A propositional film concerned with ambiguous labor (uncompensated work outside one’s job description), it features nine characters facing the prevailing question of whether to “lean in” to this ambiguous labor or resist through strategies of withdrawal, redaction and retreat. With varying degrees of aptitude and motivation, the group rehearses symptoms of and methods for avoiding ambiguous labor, including feigned surprise and incompetence, subtle displays of hostility and conspicuous demonstrations of fatigue. They participate in these exercises and in partially reconstructed scenes of resistance drawn from the 1954 film Salt of the Earth, a semi-fictional account of a strike at a New Mexico zinc mine. In this film, the lower status and invisibility of the women’s labor is set against the racial and economic urgency of the strike.
The nine men and women in Sullivan’s film are drawn into contestation by the soundtrack from Salt of the Earth and a woman attempting to escape from the task of recounting the experiences of that film’s protagonist. The sensitivity training’s modulating mise en scène hosts a wide range of aesthetic treatments, modes of performance and narrative tangents. The group is prompted to find the boundaries of their demands on each other and to redact information when these boundaries are transgressed. Individual motives, awarenesses and psychological and emotional orientations are also implicated in exercises that ask members of the group to identify categorically with circumstances around their race, class and gender.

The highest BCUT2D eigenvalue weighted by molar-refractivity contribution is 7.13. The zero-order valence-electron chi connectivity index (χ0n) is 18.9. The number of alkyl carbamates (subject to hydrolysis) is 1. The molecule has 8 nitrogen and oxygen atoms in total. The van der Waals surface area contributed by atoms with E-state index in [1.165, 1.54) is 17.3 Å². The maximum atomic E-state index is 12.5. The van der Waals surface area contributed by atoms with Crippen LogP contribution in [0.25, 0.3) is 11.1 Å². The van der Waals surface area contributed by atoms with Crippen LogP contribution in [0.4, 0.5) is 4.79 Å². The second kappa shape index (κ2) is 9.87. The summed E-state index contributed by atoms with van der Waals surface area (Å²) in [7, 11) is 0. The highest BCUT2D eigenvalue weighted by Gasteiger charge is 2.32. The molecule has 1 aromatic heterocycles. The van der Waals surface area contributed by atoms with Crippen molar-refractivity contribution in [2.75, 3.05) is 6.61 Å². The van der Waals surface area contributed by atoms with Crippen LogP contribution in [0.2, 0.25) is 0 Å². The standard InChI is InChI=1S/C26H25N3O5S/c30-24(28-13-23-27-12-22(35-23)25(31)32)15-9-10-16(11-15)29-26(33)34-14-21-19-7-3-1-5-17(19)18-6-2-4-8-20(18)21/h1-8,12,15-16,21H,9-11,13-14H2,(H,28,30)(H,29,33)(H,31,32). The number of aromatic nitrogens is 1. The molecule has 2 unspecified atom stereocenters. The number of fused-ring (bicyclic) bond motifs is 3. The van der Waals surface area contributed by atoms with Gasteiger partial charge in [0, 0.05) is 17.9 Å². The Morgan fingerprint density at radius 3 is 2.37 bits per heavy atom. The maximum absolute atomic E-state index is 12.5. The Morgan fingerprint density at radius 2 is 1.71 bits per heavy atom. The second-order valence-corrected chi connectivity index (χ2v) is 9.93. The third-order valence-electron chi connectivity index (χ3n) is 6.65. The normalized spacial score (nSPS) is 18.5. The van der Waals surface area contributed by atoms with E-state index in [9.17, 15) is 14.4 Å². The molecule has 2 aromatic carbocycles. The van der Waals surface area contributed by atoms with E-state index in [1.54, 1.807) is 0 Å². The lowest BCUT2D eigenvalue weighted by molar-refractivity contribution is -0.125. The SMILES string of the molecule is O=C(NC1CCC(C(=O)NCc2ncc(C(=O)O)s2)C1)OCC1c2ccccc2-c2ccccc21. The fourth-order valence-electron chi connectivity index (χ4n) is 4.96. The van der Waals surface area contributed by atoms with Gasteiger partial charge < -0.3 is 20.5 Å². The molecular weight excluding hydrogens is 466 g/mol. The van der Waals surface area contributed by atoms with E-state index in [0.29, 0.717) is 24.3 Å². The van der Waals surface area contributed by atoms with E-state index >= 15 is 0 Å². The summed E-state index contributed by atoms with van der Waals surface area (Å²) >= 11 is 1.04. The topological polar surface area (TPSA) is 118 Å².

The Startled Faction reflects Sullivan’s concern for and interest in social spaces of redress and divergent artistic and discursive lineages such as left-wing dance from the 1930s, social justice curricula, private testimony and academic sociology. The characters confront the instruments and methods for the expression of complaint, anger and suffering in lived and imagined worlds. Shot in an aspirational anamorphic format, the film allows for new corners and seams to be introduced each time it is installed. At roughly 34 minutes, the film features nine performers working primarily in Chicago, the film’s shooting location. In addition to cinematographer Raoul Germain, some are long-time collaborators in Sullivan’s film and theater works. Work on the piece, which is co-produced with Chicago Dancemakers Forum, began in late 2016.
Catherine Sullivan was born in 1968 in Los Angeles and lives and works in Chicago. Her solo exhibitions, collaborations, performances and films have been presented at venues such as the UCLA Armand Hammer Museum, Los Angeles; Walker Art Center, Minneapolis; Renaissance Society at the University of Chicago; Museum of Contemporary Art, Chicago; Whitney Museum of American Art, New York; Secession, Vienna; Tate Modern, London; Opéra de Lyon, France; Volksbühne, Berlin; Cricoteka, Krakow; Trapdoor Theatre, Chicago; Moscow and Gwangju Biennales; Berlin International Film Festival and International Film Festival Rotterdam. Her work is held in public and private collections including Museum of Contemporary Art, Los Angeles; Whitney Museum of American Art, New York; Tate Modern, London; Thyssen-Bornemisza Art Contemporary, Vienna; Rubell Family Foundation, Miami; and Goetz Collection, Munich. Notable awards include the Louis Comfort Tiffany Foundation, Herb Alpert Award in the Arts, Deutscher Akademischer Austauschdienst, United States Artists Walker Fellowship and a Chicago Dancemakers Forum Lab Artist Award. She holds a BFA in acting from California Institute of the Arts and an MFA in post-studio art from Art Center College of Design. She is an associate professor in the Department of Visual Arts at the University of Chicago.